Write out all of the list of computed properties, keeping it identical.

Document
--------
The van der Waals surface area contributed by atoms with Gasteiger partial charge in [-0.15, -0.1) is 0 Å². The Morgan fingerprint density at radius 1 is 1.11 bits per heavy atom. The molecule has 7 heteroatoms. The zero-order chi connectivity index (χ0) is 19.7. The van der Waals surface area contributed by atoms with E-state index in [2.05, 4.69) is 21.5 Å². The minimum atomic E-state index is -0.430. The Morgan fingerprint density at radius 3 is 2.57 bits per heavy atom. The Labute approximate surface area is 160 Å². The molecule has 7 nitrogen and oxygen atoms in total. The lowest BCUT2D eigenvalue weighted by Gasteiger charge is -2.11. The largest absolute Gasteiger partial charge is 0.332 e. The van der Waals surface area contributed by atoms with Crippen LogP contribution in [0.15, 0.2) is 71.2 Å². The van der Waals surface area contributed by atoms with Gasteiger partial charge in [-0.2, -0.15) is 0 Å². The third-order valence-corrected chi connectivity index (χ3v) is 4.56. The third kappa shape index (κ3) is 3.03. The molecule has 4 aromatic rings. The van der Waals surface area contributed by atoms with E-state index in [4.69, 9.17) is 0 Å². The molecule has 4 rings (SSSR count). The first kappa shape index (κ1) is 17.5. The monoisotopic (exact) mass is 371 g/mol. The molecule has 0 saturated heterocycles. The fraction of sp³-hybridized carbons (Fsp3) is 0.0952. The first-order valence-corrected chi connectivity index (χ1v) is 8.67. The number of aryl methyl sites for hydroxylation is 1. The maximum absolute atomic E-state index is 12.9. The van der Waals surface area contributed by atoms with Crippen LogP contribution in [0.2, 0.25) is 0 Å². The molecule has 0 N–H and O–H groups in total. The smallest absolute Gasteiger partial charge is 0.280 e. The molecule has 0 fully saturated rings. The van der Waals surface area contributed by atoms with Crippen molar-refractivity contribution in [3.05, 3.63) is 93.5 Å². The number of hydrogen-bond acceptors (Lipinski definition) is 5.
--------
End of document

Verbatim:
The van der Waals surface area contributed by atoms with Gasteiger partial charge in [-0.15, -0.1) is 0 Å². The Morgan fingerprint density at radius 1 is 1.11 bits per heavy atom. The molecule has 7 heteroatoms. The zero-order chi connectivity index (χ0) is 19.7. The van der Waals surface area contributed by atoms with E-state index in [2.05, 4.69) is 21.5 Å². The minimum atomic E-state index is -0.430. The Morgan fingerprint density at radius 3 is 2.57 bits per heavy atom. The Labute approximate surface area is 160 Å². The molecule has 7 nitrogen and oxygen atoms in total. The lowest BCUT2D eigenvalue weighted by Gasteiger charge is -2.11. The largest absolute Gasteiger partial charge is 0.332 e. The van der Waals surface area contributed by atoms with Crippen LogP contribution in [0.15, 0.2) is 71.2 Å². The van der Waals surface area contributed by atoms with Gasteiger partial charge in [-0.2, -0.15) is 0 Å². The third-order valence-corrected chi connectivity index (χ3v) is 4.56. The third kappa shape index (κ3) is 3.03. The molecule has 4 aromatic rings. The van der Waals surface area contributed by atoms with E-state index in [4.69, 9.17) is 0 Å². The molecule has 4 rings (SSSR count). The first kappa shape index (κ1) is 17.5. The monoisotopic (exact) mass is 371 g/mol. The molecule has 0 saturated heterocycles. The fraction of sp³-hybridized carbons (Fsp3) is 0.0952. The first-order valence-corrected chi connectivity index (χ1v) is 8.67. The number of aryl methyl sites for hydroxylation is 1. The maximum absolute atomic E-state index is 12.9. The van der Waals surface area contributed by atoms with Crippen LogP contribution in [0.2, 0.25) is 0 Å². The molecule has 0 N–H and O–H groups in total. The smallest absolute Gasteiger partial charge is 0.280 e. The molecule has 0 fully saturated rings. The van der Waals surface area contributed by atoms with Crippen molar-refractivity contribution in [3.05, 3.63) is 93.5 Å². The number of hydrogen-bond acceptors (Lipinski definition) is 5.